So how do the people who are negotiating against privacy – against civil liberty – rationalize their position? Viewed through a frame of neoliberalism, in which economy and politics are intertwined now more than ever, justification of this restriction of privacy is quite simple to understand. Wendy Brown introduces a term, neoliberal rationality which “involves extending and disseminating market values to all institutions and social action.”(Brown, 39-40) Unsurprisingly, the decision to allow Internet Service Providers to commodify private, user-owned browser history was justified by its potential economic benefits. In an article about the bill, journalist Andrew Griffin from Independent News wrote “White House press secretary Sean Spicer said last week that the president’s support for the bill was part of a larger effort “to fight Washington red tape that stifles American innovation, job creation and economic growth”.” In other words, through neoliberal rationality, keeping a customer’s personal information private isn’t viewed as protecting a civil liberty, but rather, is considered a hindrance for economic growth. Exploitation of private information is then justifiable because it will allegedly lead to ‘innovation’, and ‘more jobs’. Really, under the market rationality, allowing private information to stay private is seen as a waste of potentially valuable resources. Indeed, “there is no morality, no faith, no heroism, indeed no meaning outside the market” (Brown, 45).
Yet, shouldn’t privacy be protected? The fifth Amendment of the Constitution states that “nor shall private property be taken for public use, without just compensation,” so what exactly is the compensation America’s new amateur president assumes its people will receive? In this modern-day society, Internet users have access to things that used to be completely inaccessible, and that access is at the tip of their fingertips, ready to be used whenever they desire. Yet, accessibility to the rest of the world is only possible because of the personal, private information people feed sites and applications they desire to use. However, with this new bill coming into law, every time someone inputs their personal data onto a site in order to participate with the modern world, they implicitly agree to sacrifice more of their privacy than they probably realize. Now, more than ever, connection comes at the cost of privacy.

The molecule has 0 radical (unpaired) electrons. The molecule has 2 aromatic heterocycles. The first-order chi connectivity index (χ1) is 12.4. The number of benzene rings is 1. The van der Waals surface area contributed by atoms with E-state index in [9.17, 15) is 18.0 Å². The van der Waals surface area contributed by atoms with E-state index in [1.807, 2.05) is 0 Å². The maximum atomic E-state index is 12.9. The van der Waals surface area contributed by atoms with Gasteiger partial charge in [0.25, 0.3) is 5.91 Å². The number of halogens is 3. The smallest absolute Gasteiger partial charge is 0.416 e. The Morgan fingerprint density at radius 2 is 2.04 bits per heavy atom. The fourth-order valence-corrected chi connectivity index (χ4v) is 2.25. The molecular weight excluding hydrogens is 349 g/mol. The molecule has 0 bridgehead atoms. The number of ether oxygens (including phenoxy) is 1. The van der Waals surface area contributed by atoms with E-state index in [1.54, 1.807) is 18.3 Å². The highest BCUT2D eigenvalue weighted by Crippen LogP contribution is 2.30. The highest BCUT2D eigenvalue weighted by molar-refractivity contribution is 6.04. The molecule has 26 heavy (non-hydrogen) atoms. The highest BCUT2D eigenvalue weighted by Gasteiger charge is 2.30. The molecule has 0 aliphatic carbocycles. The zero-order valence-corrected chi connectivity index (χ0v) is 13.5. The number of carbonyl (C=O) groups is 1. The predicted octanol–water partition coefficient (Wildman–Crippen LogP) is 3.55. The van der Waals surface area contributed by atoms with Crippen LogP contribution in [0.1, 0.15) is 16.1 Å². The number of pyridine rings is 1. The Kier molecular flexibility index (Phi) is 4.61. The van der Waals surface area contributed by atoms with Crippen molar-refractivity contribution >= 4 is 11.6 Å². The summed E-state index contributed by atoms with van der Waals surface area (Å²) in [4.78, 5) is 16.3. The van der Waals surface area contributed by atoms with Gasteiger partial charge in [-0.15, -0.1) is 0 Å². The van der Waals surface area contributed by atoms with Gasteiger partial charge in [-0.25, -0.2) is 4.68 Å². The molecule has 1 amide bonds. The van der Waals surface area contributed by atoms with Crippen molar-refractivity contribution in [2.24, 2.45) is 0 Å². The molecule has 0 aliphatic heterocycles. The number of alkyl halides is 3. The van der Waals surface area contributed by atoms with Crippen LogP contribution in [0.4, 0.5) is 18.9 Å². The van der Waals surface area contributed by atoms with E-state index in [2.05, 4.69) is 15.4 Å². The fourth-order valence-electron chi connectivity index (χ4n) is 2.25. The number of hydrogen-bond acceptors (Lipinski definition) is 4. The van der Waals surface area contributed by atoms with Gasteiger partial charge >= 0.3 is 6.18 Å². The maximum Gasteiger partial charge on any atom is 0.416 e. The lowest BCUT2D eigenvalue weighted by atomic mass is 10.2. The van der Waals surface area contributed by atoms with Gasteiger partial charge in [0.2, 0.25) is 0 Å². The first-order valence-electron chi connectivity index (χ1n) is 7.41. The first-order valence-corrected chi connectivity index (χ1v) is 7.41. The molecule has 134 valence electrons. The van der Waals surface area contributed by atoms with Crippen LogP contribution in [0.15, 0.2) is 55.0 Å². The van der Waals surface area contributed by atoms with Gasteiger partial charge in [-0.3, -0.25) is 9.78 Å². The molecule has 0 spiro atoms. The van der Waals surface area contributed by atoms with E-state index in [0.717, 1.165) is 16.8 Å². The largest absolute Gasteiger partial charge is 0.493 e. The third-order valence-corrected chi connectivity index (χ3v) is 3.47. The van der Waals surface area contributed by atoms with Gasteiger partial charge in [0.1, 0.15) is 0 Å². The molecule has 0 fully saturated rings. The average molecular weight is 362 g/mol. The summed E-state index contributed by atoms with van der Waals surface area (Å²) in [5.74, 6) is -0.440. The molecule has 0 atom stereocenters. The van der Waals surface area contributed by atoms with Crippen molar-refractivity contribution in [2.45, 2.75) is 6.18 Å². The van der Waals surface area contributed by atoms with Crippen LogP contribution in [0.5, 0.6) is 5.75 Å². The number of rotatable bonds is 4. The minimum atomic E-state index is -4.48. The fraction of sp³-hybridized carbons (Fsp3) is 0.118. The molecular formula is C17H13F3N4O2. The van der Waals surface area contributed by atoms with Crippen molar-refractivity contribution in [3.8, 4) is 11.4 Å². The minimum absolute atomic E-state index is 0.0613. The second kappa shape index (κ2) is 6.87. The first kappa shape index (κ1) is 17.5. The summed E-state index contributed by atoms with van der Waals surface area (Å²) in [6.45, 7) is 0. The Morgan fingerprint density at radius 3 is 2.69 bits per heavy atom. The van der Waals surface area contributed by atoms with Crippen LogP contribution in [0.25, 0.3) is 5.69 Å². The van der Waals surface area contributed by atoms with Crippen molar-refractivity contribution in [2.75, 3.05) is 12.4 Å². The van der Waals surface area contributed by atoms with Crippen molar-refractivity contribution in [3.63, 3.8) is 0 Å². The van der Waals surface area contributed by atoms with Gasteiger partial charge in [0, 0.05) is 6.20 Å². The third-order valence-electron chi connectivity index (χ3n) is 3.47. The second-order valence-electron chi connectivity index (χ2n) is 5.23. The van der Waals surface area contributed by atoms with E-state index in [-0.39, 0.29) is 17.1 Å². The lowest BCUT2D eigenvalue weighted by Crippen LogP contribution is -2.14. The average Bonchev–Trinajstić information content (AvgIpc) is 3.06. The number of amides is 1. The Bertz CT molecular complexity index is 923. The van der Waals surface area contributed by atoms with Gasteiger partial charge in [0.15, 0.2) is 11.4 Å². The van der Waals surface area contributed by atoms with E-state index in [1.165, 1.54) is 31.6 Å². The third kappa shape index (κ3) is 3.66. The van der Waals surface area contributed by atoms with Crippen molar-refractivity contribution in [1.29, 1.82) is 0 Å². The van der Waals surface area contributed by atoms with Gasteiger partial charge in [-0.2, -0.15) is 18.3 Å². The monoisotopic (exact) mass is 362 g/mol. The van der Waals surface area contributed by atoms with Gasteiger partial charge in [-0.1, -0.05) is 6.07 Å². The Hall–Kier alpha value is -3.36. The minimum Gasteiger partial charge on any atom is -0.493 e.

Internet Service Providers are now legally allowed to commodify private user data and sell it to an array of companies, whose goals are to perpetuate individual consumerist ideologies that fuel the capitalist machine. Personal data is used to categorize people into synthetically formed groups, and exploit arbitrary, algorithmically determined patterns for capital gain. The companies this bill benefits are eager to get their hands on personalized user data because the more user-data they have, the better they can ‘understand’ consumers, categorize them based on a list of predetermined labels, and exploit any arbitrary trends they choose to focus on.
Using concepts like accumulation, assemblages, and scalability in her novel The Mushroom at the End of the World: On the Possibility of Life in Capitalist Ruins, feminist scholar Anna Tsing provides helpful tools which can be used to better understand the harmful effects of categorization methods implemented by companies hungry for user data. Further, her concepts help expose just how the supposedly-beneficial elements of the hyper-personalized technological sphere are really laced with contradicting, and insidious factors which do more to separate us than unify.
In her chapter “Salvage Rhythms: Business in Disturbance,” Tsing analyzes the inner workings of the market-rational economy. “The economic system is presented to us as a set of abstractions requiring assumptions about participants that take us right into twentieth-century notions of scalability and expansion as progress” (Tsing, 132). These abstractions assume that humans form closed, definable, and predictable communities, and that the tendencies of the few will reveal how the masses will act. Yet, people don’t usually form closed-off communities, and humans are not always predictable. Tsing introduces the term assemblages, defining them as “open-ended gatherings” which “allow us to ask about communal effects without assuming them.” (Tsing, 23) By defining this key word like this, Tsing effectively disentangles the ideas of assemblages from communities. Heterogeneous in nature, there is no way to unify assemblages under a single label, and trying to do so cannot run smoothly. Yet, this is exactly what advertising agencies aim to do: synthetically unify assemblages of people by categorizing them based on what they do on the Internet.